Asian Camel Crickets Find a Home in U.S., Study Finds

Asian Camel Crickets Find a Home in U.S., Study Finds

Asian Camel Crickets Find a Home in U.S., Study Finds

Spiky-legged invaders won't harm humans, researchers say

SOURCE: North Carolina State University, news release, Sept. 2, 2014

FRIDAY, Sept. 5, 2014 (HealthDay News) -- Asian greenhouse camel crickets are now common in homes across the eastern United States, but this invasive species is not a danger to people, a new study reveals.

"The good news is that camel crickets don't bite or pose any kind of threat to humans," lead author Mary Jane Epps, a postdoctoral researcher at North Carolina State University, said in a university news release.

She and her colleagues asked the public for photos of camel crickets they found in their homes and received an unexpectedly large response. The creatures have long, spiky legs and a tendency to eat anything.

More than 90 percent of the camel crickets reported by respondents were greenhouse camel crickets, according to the study published online Sept. 2 in the journal PeerJ. These are native to Asia and were first sighted in the United States in the 19th century.

This species was believed to be rare outside of commercial greenhouses. But the researchers said their findings show it is now far more common than native camel crickets in and near homes east of the Mississippi.

The researchers also checked the yards of 10 homes in Raleigh, N.C., and found large numbers of greenhouse camel crickets. Their numbers were highest in areas of the yards closest to the homes.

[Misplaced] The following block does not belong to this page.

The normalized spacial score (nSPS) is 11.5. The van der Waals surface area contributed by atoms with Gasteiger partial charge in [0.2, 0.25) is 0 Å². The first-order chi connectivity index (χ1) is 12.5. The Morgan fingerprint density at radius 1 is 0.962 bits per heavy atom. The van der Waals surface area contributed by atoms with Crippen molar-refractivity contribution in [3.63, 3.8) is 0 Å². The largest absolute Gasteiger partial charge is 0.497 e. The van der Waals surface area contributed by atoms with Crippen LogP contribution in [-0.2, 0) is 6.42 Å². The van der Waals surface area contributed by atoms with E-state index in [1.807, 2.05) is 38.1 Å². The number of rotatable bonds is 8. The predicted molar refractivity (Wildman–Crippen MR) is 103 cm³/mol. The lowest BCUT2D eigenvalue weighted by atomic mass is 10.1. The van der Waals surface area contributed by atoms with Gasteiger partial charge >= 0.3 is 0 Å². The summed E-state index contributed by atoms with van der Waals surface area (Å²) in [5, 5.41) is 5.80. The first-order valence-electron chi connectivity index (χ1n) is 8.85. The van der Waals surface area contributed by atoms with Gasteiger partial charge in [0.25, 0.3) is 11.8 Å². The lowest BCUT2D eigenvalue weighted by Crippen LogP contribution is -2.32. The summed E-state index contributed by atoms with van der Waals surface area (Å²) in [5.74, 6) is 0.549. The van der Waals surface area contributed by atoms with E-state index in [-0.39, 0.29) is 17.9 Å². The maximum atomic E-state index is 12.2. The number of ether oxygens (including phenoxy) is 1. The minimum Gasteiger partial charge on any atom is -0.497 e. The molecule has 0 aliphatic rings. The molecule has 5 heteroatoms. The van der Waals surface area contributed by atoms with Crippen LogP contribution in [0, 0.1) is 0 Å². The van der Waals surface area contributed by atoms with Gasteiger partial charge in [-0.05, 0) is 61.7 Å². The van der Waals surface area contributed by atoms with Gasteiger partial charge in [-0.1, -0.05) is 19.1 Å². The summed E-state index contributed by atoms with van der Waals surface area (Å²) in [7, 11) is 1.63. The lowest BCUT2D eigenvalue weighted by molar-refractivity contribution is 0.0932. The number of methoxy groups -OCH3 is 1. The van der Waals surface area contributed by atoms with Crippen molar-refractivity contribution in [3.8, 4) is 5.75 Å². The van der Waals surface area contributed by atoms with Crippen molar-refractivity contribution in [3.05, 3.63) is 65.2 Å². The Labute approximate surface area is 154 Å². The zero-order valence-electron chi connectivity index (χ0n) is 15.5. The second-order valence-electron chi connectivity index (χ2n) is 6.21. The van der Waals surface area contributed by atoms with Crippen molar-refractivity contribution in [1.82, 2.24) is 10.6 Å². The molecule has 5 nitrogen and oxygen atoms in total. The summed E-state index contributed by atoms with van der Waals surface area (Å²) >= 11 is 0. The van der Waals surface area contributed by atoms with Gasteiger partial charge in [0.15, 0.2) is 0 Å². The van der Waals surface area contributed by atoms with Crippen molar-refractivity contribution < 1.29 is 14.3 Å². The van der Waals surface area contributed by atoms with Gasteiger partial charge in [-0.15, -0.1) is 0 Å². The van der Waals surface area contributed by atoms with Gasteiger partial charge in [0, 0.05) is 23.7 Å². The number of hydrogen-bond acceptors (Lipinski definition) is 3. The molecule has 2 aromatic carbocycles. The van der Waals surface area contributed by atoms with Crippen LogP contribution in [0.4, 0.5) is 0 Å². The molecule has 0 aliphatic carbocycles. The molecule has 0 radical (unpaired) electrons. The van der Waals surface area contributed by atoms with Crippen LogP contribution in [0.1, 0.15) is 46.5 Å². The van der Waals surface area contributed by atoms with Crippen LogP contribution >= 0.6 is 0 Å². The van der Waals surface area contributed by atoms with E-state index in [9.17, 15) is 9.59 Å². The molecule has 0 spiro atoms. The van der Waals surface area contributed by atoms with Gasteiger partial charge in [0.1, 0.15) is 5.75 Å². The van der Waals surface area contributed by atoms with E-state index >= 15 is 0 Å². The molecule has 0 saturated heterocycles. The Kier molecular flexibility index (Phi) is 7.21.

"We don't know what kind of impact this species has on local ecosystems though it's possible that the greenhouse camel cricket could be driving out native camel cricket species in homes," Epps said.

If you do find greenhouse camel crickets in your home, don't panic.

"Because they are scavengers, camel crickets may actually provide an important service in our basements or garages, eating the dead stuff that accumulates there," explained study co-author Holly Menninger, director of public science in the Your Wild Life lab at North Carolina State.

"We know remarkably little about these camel crickets, such as their biology or how they interact with other species. We're interested in continuing to study them, and there's a lot to learn," she added in the news release.

More information

The Institute for the Study of Invasive Species has more about the greenhouse camel cricket.

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